Supported Decision-Making: Giving Mental Health a Voice
Led by Elyn Saks, a consumer and renowned mental health law expert, Saks Institute will develop and promote adoption of a new Supported Decision-Making (SDM) approach customized for people with mental illness – a capability that does not exist today. The profound benefit is the patient being listened to, respected, offered options, and given a more active role in planning his/her own care. Families will benefit by partnering with their loved one and supporting his/her sensible choices for optimal wellness. When people have increased self-determination (control over their lives) they have improved life outcomes: are more likely to be employed, build relationships, enjoy stable family life, live in the community, contribute to society, and have greater physical and mental health. Expected results with Saks’ SDM approach include tangible increases in treatment cooperation, decreased health costs, with intangible benefits of respect, dignity, and patients having a voice in their own care.
“No one would ever say someone with a broken leg is less than a whole person, but people say or imply that all the time about people with mental illness.” As a consumer and legal expert, Elyn Saks knows personally the journey of living with a mental illness. Choice is a hallmark of personhood. For centuries, society has responded to people with disabilities, illness, and those in crisis, by taking choice away – even though decades of research has shown that incorporating choice results in positive outcomes. Saks’ SDM approach will, for the first time, give patients the ability to plan their own care, relative to an individual’s unique mental health situation and competency, with dignity and respect. It is estimated 20-25% of the population has a lifetime risk of mental illness. Knowing SDM has been successful for other populations (such as dementia and intellectual disabilities) the question is not, “Why now?” but rather, “How soon can SDM be brought to those with mental illness?”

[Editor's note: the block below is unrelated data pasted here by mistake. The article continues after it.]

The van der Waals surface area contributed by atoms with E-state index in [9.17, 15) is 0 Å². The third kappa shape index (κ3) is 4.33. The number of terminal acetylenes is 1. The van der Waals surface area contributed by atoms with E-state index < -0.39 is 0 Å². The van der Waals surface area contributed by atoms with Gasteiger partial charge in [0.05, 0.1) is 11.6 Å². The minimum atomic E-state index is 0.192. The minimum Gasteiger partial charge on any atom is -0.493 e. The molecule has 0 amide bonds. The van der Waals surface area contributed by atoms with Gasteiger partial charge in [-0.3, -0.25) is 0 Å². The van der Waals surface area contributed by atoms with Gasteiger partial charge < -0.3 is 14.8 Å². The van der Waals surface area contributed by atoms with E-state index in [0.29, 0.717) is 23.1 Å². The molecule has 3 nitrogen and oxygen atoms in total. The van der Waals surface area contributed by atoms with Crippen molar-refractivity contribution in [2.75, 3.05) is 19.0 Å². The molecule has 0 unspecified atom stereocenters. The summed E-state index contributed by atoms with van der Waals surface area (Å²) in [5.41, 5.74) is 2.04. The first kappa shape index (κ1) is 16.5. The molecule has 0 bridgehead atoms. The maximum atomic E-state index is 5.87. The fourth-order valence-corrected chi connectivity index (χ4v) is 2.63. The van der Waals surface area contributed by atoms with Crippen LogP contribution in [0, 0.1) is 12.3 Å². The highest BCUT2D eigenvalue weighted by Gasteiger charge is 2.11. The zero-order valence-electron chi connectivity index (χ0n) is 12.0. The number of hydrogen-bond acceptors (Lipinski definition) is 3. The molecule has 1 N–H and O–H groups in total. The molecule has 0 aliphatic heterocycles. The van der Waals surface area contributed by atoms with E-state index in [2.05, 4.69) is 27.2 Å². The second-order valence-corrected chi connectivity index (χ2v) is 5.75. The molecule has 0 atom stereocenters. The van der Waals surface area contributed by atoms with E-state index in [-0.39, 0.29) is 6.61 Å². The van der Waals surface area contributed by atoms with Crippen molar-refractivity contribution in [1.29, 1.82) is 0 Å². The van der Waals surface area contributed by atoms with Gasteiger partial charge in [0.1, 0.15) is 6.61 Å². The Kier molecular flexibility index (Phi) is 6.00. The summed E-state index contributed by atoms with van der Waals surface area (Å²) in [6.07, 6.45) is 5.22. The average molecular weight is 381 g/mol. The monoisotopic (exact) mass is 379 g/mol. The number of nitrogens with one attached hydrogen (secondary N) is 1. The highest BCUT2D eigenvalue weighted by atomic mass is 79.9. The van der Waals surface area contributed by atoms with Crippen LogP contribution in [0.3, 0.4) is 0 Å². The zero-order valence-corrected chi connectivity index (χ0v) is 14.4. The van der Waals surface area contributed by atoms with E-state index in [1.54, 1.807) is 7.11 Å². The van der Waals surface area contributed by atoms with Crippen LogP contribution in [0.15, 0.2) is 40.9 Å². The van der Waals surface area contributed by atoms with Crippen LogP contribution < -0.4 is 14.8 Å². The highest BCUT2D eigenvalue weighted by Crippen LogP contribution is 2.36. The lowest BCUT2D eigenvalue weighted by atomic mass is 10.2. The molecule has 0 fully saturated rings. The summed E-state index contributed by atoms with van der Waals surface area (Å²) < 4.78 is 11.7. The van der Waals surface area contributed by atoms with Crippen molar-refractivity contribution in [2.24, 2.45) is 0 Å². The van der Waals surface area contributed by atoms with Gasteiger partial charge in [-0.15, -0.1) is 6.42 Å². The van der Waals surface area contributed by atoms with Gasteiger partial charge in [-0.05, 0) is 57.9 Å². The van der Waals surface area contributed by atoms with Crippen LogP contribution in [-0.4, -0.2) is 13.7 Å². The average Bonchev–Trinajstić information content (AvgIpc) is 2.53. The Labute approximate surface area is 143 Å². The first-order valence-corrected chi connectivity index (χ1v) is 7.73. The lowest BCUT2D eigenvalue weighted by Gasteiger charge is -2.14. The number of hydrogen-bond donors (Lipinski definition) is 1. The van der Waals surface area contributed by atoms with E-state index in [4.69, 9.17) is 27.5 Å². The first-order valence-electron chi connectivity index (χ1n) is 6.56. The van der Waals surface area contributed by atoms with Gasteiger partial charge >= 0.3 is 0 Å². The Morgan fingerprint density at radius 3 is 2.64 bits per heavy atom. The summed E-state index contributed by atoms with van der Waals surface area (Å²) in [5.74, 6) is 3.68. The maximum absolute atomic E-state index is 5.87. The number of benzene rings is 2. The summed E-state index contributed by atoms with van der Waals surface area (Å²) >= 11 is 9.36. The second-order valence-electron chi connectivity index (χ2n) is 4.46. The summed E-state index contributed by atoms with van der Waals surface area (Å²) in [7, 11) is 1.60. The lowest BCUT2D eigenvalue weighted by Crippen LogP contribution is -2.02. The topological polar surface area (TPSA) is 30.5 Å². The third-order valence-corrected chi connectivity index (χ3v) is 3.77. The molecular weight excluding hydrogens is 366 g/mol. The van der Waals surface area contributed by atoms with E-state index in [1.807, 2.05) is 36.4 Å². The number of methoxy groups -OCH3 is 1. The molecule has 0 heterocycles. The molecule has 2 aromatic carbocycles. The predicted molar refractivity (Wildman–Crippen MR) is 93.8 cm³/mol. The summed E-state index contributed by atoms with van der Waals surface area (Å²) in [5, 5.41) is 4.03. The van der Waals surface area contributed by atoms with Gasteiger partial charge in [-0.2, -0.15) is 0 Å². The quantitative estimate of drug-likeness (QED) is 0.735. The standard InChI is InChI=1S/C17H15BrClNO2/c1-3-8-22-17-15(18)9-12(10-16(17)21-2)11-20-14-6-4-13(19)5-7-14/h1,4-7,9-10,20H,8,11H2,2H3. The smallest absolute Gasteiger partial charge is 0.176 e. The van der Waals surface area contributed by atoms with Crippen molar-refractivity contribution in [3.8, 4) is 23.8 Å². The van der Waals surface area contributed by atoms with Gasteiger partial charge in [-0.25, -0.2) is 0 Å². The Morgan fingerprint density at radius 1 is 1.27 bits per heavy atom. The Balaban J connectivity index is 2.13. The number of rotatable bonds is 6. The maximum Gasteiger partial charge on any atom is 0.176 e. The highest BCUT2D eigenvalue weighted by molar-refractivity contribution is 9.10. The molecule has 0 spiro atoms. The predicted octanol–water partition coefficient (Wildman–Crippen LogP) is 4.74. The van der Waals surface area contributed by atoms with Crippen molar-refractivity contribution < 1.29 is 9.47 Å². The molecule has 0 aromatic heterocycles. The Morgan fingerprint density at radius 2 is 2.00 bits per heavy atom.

The long-term goal is to empower individuals to become high-functioning members of society. Supported DecisionMaking (SDM) empowers the individual by giving the ability, rights, and opportunity to plan their care for increased treatment compliance, dignity, and fewer negative impacts to the community. Anticipated long-term impacts with Saks’ new SDM approach for those with mental illness include increased physical and mental health for the individual sustained over time, improved relationships and stability within their families, the ability to become (and remain) employed, and chance to contribute positively to their communities. As Elyn’s story is a testament, high-functioning people with mental illness are able to optimize their health and greatest professional aspirations, exercising their abilities successfully and contribute to their jobs, relationships, families, and communities in meaningful ways. Public stigma will also be reduced as the public at large will gain greater respect to realize the potential of those living with mental illness. The Saks’ SDM approach could serve as a catalyst for long-term empowered care with the patient as the architect of his/her life.